New Study Shows Huge Cost of Sanders’ ‘Medicare for All’ Plan
Robert Moffit /
Socialism is expensive. In a new cost analysis, Charles Blahous, formerly a member of the Medicare board of trustees, concludes that Vermont Sen. Bernie Sanders’ “Medicare for All” bill (S. 1804) would cost a breathtaking $32.6 trillion over 10 years.
Given the growing commitment of House and Senate Democrats to this agenda, Blahous’ analysis is timely. His assessment of the federal government’s financial burden is also consistent with two other independent analyses.
Two years ago, the Urban Institute, a highly respected liberal think tank, estimated the total cost of the Sanders proposal at $32 trillion over 10 years, and professor Kenneth Thorpe of Emory University, a former adviser to President Bill Clinton, estimated the cost at $24.7 trillion.
In both cases, the analysts estimated that the level of taxpayer funding would be much higher than Sanders and his colleagues assumed.
Co-sponsored by 16 leading Senate Democrats—including Sens. Kamala Harris of California, Elizabeth Warren of Massachusetts, and Cory Booker of New Jersey—the Sanders bill is the quintessential prescription for comprehensive government-controlled health care.
In the House of Representatives, 123 Democratic members, more than half of the House Democratic Caucus, have co-sponsored similar legislation (H.R. 676).
The Sanders bill would create a national health insurance program; prohibit all Americans from having a private or employer-based health insurance plan; and abolish Medicare and Medicaid, absorbing their functions into the new national health insurance scheme.
The bill would mandate that doctors, hospitals, and medical professionals be paid Medicare payment rates, and would restrict private agreements between doctors and patients outside of the national system.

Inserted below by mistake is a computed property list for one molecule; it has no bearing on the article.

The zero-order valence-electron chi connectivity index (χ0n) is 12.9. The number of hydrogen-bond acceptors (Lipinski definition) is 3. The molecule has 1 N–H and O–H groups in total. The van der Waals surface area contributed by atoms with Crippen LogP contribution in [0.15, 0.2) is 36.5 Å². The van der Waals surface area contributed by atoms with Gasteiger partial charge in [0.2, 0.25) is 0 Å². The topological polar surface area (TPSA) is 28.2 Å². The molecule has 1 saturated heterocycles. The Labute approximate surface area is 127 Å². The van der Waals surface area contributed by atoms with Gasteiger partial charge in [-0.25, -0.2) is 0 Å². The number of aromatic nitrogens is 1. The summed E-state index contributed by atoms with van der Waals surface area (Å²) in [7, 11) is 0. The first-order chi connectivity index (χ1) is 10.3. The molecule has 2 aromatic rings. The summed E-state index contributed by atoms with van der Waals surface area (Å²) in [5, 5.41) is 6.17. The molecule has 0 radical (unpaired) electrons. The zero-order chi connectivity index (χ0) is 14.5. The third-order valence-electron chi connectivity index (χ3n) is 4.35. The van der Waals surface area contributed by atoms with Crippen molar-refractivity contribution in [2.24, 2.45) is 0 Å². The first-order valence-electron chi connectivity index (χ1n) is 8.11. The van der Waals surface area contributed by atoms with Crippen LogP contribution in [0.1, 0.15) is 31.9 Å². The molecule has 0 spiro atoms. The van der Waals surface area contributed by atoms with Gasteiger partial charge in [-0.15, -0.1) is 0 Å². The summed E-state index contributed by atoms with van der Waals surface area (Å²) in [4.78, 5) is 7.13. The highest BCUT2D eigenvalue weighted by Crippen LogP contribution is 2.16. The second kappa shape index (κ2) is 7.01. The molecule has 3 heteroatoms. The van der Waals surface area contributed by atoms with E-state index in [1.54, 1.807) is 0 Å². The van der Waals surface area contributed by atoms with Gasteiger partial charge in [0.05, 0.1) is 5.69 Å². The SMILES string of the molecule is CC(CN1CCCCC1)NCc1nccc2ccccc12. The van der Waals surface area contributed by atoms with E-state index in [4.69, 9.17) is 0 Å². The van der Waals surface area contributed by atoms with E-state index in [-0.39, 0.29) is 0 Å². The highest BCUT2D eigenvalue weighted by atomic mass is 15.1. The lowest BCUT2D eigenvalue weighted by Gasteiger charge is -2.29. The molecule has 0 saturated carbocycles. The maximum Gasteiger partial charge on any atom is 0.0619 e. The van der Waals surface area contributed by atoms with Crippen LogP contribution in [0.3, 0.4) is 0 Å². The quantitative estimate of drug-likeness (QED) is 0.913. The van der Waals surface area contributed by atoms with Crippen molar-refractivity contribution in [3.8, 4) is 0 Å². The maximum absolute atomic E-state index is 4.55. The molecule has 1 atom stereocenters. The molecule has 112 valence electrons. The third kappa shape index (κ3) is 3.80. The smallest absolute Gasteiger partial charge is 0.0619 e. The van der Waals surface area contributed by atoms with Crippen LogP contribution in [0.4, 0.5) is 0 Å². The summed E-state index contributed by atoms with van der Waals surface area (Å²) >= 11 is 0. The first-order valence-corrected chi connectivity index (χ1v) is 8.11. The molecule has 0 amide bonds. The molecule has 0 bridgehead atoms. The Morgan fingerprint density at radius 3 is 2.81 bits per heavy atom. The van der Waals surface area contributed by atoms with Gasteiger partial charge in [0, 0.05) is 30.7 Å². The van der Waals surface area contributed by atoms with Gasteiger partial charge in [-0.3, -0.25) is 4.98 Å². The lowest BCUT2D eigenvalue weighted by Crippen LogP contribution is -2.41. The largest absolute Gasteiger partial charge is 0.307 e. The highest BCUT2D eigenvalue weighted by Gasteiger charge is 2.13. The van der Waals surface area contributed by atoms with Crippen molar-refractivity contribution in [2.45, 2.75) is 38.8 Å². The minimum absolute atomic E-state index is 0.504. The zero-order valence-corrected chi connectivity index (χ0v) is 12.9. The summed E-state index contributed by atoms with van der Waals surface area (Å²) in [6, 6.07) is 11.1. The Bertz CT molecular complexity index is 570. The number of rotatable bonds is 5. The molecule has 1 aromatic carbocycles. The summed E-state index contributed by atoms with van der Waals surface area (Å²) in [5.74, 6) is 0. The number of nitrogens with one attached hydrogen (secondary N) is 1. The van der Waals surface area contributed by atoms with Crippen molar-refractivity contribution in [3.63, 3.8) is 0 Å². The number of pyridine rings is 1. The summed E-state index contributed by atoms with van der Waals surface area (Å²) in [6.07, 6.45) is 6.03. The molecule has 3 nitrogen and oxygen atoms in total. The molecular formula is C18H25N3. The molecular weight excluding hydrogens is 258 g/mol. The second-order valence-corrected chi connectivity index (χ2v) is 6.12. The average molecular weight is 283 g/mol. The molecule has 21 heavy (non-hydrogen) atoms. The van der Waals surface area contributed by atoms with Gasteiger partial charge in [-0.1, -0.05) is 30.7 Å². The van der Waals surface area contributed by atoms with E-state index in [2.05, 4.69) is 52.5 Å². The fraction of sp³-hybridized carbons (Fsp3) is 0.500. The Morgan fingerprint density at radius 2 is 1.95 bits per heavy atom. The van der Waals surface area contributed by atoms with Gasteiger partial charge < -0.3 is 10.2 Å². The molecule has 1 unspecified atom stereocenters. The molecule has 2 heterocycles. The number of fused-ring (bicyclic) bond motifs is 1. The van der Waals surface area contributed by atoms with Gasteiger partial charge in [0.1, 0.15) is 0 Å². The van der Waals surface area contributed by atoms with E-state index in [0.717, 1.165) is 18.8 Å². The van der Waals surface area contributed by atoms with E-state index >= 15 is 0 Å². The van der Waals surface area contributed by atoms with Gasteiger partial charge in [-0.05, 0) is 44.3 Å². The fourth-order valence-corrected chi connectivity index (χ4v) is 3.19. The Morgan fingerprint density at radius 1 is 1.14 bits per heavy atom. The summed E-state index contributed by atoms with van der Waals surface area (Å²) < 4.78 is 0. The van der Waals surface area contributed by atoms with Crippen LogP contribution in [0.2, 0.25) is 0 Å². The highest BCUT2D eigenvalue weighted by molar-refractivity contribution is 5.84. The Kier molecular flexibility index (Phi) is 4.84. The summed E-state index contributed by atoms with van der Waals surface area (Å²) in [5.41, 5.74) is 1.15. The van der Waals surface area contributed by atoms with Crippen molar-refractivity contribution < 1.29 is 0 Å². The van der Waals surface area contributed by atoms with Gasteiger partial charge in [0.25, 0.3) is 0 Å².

The $32.6 trillion in additional federal spending (2022 to 2031) alone would equal 10.7 percent of the national economy, as measured by the gross domestic product, and would rise to 12.7 percent of GDP by 2031.
Blahous grants Sanders and his Senate co-sponsors the benefit of the doubt. His estimates assume that their bill would be successful in reducing revenues going to doctors, hospitals, and other medical professionals. He also assumes that their legislation would achieve its goals of reducing the cost of prescription drugs as well as administrative costs.
Blahous cautions, however, that drugs account for only 10 percent of total national health expenditures, and the bill’s intention to replace brand names with generics would take effect within a market where generics already make up 85 percent of drugs sold.
Concerning administrative costs, the replacement of private insurance with a single government program would, in theory, secure major administrative cost reductions. For the sake of his estimates, Blahous projects a substantial 7 percent reduction in administrative costs.
There are, he warns, methodological problems in simple comparisons between Medicare and private-sector administrative costs.
Moreover, the major government programs are plagued by persistent administrative failures that routinely jack up administrative costs. Medicare and Medicaid, for example, racked up an estimated $96 billion in improper payments in 2016 alone.
“Although government also polices fraud within its health insurance programs,” Blahous observes, “financial survival and business competitiveness are concerns from which government-provided insurance is generally exempt.”
Even assuming gains from reductions in administrative costs, drugs, and the big reductions in provider payments, other features of the legislation, such as the abolition of all cost-sharing, would drive the costs of the program upward.
Taxpayers would face enormous burdens, assuming Congress enacted and the president signed the Sanders bill. In his earlier analysis, Thorpe estimated that those taxes would amount to 20 percent of payroll, and roughly 70 percent of working households would pay more than they do today.
For his part, Blahous says that the costs would be such that “doubling all federal individual and corporate income taxes going forward would be insufficient to fully finance the plan, even under the assumption that provider payment rates are reduced by over 40 percent for treatment of patients now covered by private insurance. Such an increase in the scope of the federal government operations would precipitate a correspondingly large increase in federal taxation or debt and would be unprecedented if undertaken as an enduring commitment.”
The promise of “something for nothing” is always appealing, but it’s never cheap.